by Rebecca Wilkins

January 18, 2016

Misconceptions are a part of learning.

Kids explore and learn quickly, so it’s no surprise that sometimes they process new information into incorrect schemas. Some misconceptions even carry all the way to adulthood.

Try this quiz to see for yourself which misconceptions you may still have:

Answer true or false for each question:

  1. Batteries contain electricity.
  2. Electrical charge flows at very high speeds.
  3. Batteries are rechargeable.
  4. Thick wires have lower resistance in a circuit because the charges have more space.
  5. Voltage is what you need to pay attention to in order to avoid getting shocked.

Reveal Answers Here

If you discovered you had more misconceptions than you thought, here’s a great article to read up on electricity.

So how do they happen?

Sometimes students get the big picture, but incorrectly guesses how a new detail fits in. Students may initially mishear or misunderstand new information. Or unfortunately, students may simply have been taught the wrong thing to begin with.

How can teachers change misconceptions?

Use formative assessments, questioning, and prediction before teaching a new topic to ensure you’ll be able to address misconceptions that may arise. The APA has a great resource to walk teachers through discovering students’ thoughts. Bill Beaty has a wealth of information on misconceptions about science.

Misconceptions usually happen when students are processing new information and their ideas about that information don’t get challenged later. That’s why it’s important to review and practice previously learned information. We do this with our students in math and reading all the time, but sometimes we forget to recall and make connections in science. Here are some tips from experts about avoiding misconceptions:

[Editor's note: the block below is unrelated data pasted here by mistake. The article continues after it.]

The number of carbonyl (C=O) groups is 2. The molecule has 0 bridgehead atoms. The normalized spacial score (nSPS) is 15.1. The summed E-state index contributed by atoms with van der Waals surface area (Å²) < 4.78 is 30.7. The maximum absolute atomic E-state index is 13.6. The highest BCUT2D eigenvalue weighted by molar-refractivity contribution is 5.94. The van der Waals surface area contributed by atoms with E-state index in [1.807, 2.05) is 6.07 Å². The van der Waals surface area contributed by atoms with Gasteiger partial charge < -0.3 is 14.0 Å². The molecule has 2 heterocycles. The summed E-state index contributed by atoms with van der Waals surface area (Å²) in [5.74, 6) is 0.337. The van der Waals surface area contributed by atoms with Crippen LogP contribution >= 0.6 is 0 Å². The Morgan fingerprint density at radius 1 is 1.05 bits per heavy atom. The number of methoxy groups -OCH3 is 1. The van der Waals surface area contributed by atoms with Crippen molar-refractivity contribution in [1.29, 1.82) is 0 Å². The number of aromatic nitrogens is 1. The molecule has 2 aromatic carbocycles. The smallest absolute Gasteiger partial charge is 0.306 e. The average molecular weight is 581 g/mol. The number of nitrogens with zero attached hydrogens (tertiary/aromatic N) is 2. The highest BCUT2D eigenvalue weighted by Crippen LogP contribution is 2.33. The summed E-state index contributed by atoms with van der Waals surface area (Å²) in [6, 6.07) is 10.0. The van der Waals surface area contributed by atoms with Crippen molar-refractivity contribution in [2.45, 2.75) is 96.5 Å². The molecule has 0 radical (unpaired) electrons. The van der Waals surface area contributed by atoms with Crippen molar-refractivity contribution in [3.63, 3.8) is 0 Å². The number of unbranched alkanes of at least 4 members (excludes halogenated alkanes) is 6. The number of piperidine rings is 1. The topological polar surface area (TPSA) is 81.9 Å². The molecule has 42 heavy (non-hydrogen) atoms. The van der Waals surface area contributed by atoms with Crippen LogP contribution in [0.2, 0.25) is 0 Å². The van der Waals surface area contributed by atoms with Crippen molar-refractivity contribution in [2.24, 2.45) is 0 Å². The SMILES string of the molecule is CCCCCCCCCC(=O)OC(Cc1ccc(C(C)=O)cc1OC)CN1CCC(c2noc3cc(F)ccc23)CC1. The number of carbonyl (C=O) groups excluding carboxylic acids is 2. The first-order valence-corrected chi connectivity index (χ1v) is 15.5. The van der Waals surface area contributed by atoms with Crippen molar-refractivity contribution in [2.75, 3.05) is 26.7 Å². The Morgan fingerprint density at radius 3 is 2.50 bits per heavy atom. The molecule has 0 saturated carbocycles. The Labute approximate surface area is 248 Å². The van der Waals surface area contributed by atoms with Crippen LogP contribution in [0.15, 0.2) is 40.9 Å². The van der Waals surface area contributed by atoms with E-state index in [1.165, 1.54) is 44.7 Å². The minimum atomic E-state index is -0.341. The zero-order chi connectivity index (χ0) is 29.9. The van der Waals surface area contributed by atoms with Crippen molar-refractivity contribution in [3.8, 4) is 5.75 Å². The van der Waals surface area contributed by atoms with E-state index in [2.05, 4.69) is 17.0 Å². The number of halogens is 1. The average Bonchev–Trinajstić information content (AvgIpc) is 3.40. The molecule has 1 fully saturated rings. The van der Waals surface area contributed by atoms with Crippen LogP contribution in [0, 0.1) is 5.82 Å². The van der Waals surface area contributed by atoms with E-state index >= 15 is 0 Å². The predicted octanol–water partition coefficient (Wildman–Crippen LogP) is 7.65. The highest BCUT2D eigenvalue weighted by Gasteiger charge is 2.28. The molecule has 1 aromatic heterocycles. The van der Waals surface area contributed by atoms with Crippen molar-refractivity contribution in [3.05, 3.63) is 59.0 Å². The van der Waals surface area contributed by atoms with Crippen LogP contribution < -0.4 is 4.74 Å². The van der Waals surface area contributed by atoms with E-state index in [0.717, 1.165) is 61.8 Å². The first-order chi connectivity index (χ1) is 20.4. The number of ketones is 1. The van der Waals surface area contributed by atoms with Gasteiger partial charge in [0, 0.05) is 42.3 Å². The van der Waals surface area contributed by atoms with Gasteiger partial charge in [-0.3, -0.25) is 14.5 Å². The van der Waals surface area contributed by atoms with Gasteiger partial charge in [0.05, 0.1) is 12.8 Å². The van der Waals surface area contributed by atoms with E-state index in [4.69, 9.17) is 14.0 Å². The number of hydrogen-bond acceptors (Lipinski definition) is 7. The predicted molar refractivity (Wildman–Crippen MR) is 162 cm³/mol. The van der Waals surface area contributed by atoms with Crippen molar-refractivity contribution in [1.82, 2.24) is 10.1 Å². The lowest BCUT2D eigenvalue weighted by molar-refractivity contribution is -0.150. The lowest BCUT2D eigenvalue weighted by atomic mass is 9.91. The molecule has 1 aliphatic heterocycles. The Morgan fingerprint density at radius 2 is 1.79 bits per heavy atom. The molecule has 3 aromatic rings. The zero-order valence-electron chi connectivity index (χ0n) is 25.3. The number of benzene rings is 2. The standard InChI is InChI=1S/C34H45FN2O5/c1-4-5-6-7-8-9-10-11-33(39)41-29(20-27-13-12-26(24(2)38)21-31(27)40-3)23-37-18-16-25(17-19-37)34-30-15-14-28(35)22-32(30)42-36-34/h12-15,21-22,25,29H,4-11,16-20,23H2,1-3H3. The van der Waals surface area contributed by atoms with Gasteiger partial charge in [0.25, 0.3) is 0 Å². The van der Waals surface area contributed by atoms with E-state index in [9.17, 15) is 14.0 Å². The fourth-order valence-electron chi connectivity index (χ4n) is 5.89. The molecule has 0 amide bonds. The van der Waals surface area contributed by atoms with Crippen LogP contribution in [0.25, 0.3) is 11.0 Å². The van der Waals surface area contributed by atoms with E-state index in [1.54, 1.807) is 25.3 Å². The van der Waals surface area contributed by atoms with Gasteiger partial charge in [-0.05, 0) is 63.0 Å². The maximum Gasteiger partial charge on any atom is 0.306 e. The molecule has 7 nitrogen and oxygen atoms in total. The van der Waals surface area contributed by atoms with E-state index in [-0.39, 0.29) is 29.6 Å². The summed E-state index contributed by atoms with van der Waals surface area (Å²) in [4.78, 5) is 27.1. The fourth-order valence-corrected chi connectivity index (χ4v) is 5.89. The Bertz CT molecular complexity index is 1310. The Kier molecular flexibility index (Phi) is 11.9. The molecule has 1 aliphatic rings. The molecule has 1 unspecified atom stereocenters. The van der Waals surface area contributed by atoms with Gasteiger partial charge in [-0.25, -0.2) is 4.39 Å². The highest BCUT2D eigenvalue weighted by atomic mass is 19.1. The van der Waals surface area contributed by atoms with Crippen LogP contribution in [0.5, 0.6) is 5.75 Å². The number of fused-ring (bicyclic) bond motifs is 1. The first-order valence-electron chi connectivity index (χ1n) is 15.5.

• STEM curriculum should be as consistent as possible and have a logical order. If you have to introduce new topics within the sequence, make sure to spend time on defining that topic within and without of the context.
  • Discuss similarities and differences between new vocabulary words and other terms they already know. Kids know that their teachers often tell them they have a lot of energy, but only knowing the word in that context can make it confusing when we talk about objects at rest having energy.
  • Follow STEM related new in your class to start a discussion about how ideas change in science. Model and talk about how scientists think. Make sure that students understand that it’s not only ok to get the wrong idea, but it’s expected that they routinely challenge their own thinking.

Comment or share your misconception stories with us below! For more information on this topic, check out the resources below.

About the author 

Rebecca Wilkins

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